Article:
Reviving History: The Fight for the Old Stone Tavern
The building originally operated as a tavern, tollhouse and inn on the Washington Pike. It had served patrons for more than 220 years before closing in 2008.
The fate of Pittsburgh’s oldest commercial building, a West End tavern where Whiskey Rebellion conspirators once hatched their plans, ultimately rests on whether someone is willing to bet a couple million dollars on reopening it.
The Old Stone Tavern, at 434 Greentree Road, originally operated as a tavern, tollhouse and inn on the Washington Pike; it served patrons for more than 220 years. A ledger from the business, dated 1793-1797 and preserved in a reading room at the Carnegie Library in Oakland, is replete with the names — and drink orders — of Pittsburgh’s first settlers and founding families.
Norene Beatty, president of the Pittsburgh Old Stone Tavern Friends Trust, says the place made a great cheeseburger in the 1970s, when she lived in Elliott and used to stop in for lunch. But it was only after historic preservationists intervened to block the tavern’s demolition that she became aware of its historical provenance.
Beatty, 82, now doggedly leads efforts to reimagine the crumbling structure, which closed in 2008, as a potential tourist attraction that could aid in neighborhood revitalization. First, however, a buyer must be found.
“We just keep waiting,” Beatty says. “We’re too stubborn to quit — because it’s too important.”
In 2019, the preservationist group released a proposed plan, complete with colorful and evocative renderings, for a restored tavern as the centerpiece of a complex with a distillery, event venue and museum.
Keep scrolling for more photos and a special recipe
The plan envisions a 5-year timeline for a grand reopening — given adequate financial resources. Beatty estimates the project needs a minimum of $2 million for archaeological excavation, historical renovation and new construction — and buying the place from current owner, Harris Masonry, Inc.
Lee Harris says he would happily relocate his family business if the right offer came along. His company, based next door, maintains a large storage yard behind the inn for trucks and equipment. He says the company needs more space; that was the impetus for buying the Old Stone Tavern for $38,500 in 2009.
Now blocked by the building’s historic designation, Harris says he will sell only as part of a package deal with the rest of his four-decade-old business, which he would relocate. The tavern group’s revitalization plan operates under that assumption, incorporating Harris Masonry’s warehouse as part of the proposed complex; the storage yard could be an outdoor venue.
Harris and Beatty both profess mutual respect for each other in their dealings. “He’s a businessman,” she says. “He’s looking out for his own business, which is commendable.”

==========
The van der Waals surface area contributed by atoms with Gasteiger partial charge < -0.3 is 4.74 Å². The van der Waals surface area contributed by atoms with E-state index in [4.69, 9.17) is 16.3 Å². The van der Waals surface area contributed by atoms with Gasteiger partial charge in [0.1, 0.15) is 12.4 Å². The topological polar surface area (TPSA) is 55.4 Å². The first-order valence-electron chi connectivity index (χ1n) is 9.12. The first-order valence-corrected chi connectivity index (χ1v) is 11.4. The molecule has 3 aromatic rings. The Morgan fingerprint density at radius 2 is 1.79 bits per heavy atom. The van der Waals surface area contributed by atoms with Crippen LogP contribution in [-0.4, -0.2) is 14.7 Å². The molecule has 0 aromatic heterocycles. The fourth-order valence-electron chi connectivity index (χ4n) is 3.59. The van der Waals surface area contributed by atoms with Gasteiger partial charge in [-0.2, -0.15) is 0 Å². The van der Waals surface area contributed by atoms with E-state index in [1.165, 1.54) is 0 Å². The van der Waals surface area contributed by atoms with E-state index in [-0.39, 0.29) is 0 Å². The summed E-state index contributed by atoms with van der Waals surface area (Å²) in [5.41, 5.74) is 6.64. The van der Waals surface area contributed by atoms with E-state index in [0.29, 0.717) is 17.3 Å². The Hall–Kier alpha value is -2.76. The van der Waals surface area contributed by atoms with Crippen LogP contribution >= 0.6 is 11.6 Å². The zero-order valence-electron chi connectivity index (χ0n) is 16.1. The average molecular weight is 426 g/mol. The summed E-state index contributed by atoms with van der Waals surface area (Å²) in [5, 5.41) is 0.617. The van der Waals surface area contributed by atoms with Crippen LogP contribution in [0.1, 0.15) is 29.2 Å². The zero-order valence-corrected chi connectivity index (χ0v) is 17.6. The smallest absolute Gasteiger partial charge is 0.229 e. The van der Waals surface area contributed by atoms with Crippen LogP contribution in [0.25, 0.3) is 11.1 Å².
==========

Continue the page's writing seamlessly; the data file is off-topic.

“I sort of feel bad for Norene, as hard as she’s worked, that she’s not getting anywhere,” Harris says, referring to the group’s sizable financial obstacle. He allowed the group to post a sign promoting its fundraising website on the front of the historic building last year, and so far the page has raised just over $1,500 towards a stated goal of $100,000.
But Beatty is unswervable. A fundraiser with Wigle Whiskey last year gave her a taste of an 18th century brandy-based cocktail the ledger shows was once popular at the establishment. On the day she finally returns to the Old Stone Tavern, Beatty says, “I think I’d like to have a Cherry Bounce.”
Recipe by Liberty Pole Spirits
Note: This recipe requires nearly a half-year preparation!
1 quart Bassett Town Whiskey (i.e. unaged Rye Whiskey)
6 cups Morella cherries
Sweet cherry pits (only if Morella cherries are already pitted)
2 cups brown sugar
1 vanilla bean, split in half
1 cinnamon stick
3 whole allspice
1 whole nutmeg, cracked in half
1. If cherries are not yet pitted, remove pits and set aside for later.
2. In a large saucepan combine cherries & brown sugar. Bring to a boil and simmer over medium heat.
3. Reduce heat to medium-low and continue to simmer for 20 minutes, stirring occasionally. After 20 minutes, remove from heat and let cool.
4. While the mixture is cooling, place the cherry pits in a bag and crush. We used one of our barrels; however, Martha Washington preferred crushing the “kirnels” with a hatchet.
5. Once the mixture has cooled, pour into a glass jar and add vanilla, cinnamon, allspice, nutmeg, crushed cherry pits and whiskey. Secure the lid and shake to combine ingredients.
6. Soak until desired taste is achieved. This usually takes between 3 and 6 months.
7. When ready, strain into a clean jar through a coffee filter. The bounce will keep for approximately 2 months. Cherries can be reserved for garnishing.